A Question Of Trust: Consumer Confidence And Trust In Machine Learning Is Rising

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Consumer trust in Machine Learning is growing as adoption of services enabled with the technology becomes the norm.

We recently polled 2,000 UK consumers for the ‘Managing Consumer Anxiety In The Age Of Machine Learning’ Report, which showed that despite 40% of respondents finding the concept of Machine Learning ‘scary’, more than half (52%) valued the increased productivity and efficiency that it delivers and a third (32%) were confident about businesses using the technology.

These findings suggested that adoption of every day services, such as music, news, entertainment and travel recommendations generated by Machine Learning, are the gateway products that are building consumer trust for the technology.

Travel direction (38%), music suggestions (33%) and recommendation for entertainment (26%) were the three most trusted use-cases for Machine Learning, which has been born out of consumers becoming confident with trusted companies and brands, such as Google maps, Spotify, Netflix and Youtube, who were ‘first movers’ in using Machine Learning capabilities to serve up personalised recommendations.

Trust levels in younger demographics, who have had longer exposure to cultural curation services, were higher with nearly two fifths (37%) of 18-24 year olds trusting Machine Learning to make music suggestions – perhaps accounting for the fact that 72% of all Spotify’s streams come from Millennial audiences.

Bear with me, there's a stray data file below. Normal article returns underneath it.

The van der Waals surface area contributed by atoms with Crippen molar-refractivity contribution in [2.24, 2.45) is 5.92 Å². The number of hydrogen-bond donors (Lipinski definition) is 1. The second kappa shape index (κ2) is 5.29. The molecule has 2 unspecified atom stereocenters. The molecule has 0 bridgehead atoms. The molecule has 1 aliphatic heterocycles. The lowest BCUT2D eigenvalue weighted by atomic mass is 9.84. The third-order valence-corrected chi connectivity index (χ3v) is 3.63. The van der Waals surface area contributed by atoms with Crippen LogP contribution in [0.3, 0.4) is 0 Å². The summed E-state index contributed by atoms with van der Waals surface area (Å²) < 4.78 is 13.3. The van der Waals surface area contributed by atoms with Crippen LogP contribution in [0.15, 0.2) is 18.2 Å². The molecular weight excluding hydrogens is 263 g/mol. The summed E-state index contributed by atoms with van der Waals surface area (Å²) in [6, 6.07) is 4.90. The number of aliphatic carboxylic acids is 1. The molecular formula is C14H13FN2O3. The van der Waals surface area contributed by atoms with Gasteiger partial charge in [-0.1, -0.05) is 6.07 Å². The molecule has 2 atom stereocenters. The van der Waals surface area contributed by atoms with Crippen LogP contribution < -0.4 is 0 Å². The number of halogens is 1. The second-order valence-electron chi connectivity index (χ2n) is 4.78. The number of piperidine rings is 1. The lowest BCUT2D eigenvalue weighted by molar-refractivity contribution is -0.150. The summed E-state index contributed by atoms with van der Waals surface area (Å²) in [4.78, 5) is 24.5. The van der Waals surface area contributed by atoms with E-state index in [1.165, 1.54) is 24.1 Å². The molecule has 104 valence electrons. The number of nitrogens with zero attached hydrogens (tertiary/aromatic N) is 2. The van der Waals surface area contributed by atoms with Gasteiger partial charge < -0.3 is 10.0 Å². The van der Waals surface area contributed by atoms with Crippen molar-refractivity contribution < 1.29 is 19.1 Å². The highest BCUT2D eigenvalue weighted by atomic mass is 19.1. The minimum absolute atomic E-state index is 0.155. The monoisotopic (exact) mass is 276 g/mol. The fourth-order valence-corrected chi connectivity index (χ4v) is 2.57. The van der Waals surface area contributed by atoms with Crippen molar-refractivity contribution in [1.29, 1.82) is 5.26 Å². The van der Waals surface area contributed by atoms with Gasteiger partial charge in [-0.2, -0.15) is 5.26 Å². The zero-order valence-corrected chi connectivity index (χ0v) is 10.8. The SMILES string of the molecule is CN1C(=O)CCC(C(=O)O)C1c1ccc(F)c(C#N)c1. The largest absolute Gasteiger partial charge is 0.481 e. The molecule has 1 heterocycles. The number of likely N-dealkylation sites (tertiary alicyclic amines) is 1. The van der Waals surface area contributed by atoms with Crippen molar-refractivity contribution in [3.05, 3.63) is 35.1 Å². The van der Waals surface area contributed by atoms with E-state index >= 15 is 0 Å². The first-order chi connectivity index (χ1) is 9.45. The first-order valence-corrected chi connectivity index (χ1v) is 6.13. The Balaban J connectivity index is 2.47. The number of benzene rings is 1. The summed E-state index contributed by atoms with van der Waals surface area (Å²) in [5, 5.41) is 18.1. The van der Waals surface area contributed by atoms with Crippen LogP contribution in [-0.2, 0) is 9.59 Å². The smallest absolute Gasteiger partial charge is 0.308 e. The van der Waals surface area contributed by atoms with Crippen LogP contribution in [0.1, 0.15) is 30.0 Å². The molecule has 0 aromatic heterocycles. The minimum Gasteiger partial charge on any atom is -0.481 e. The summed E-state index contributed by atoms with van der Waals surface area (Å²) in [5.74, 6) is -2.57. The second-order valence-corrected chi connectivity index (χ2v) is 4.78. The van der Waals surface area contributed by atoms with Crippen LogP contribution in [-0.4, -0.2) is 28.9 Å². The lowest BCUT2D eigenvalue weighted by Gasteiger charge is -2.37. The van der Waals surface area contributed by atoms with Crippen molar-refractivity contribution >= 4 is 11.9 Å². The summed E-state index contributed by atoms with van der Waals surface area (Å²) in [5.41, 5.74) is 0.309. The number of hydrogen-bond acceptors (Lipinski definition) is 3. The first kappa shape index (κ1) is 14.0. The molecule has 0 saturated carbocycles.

And, it seems UK adults are starting to trust Machine Learning with more than just directions or entertainment suggestions; 21% would trust it to secure their homes, 10% would trust medical advice delivered by Machine Learning, and 9% would trust legal advice powered by the technology. 7% would even trust Machine Learning to teach their children.

However, while consumer confidence and trust around Machine Learning is growing, to ensure that the technology continues to win favour with end-users, technology leaders need to devote varying levels of resources to building and maintaining this trust, depending where their customers are in their Machine Learning acceptance journey. And our research shows the best way to achieve this is by using a combination of consumer education, transparency of business process and consumer choice.

For instance, organisations will need to devote considerably more resources if they wish to offer legal advice and children’s education services compared to music recommendations and travel directions. However, the fact there are increasing numbers of consumers saying they would trust Machine Learning for crucial life decisions underlines its transformational potential.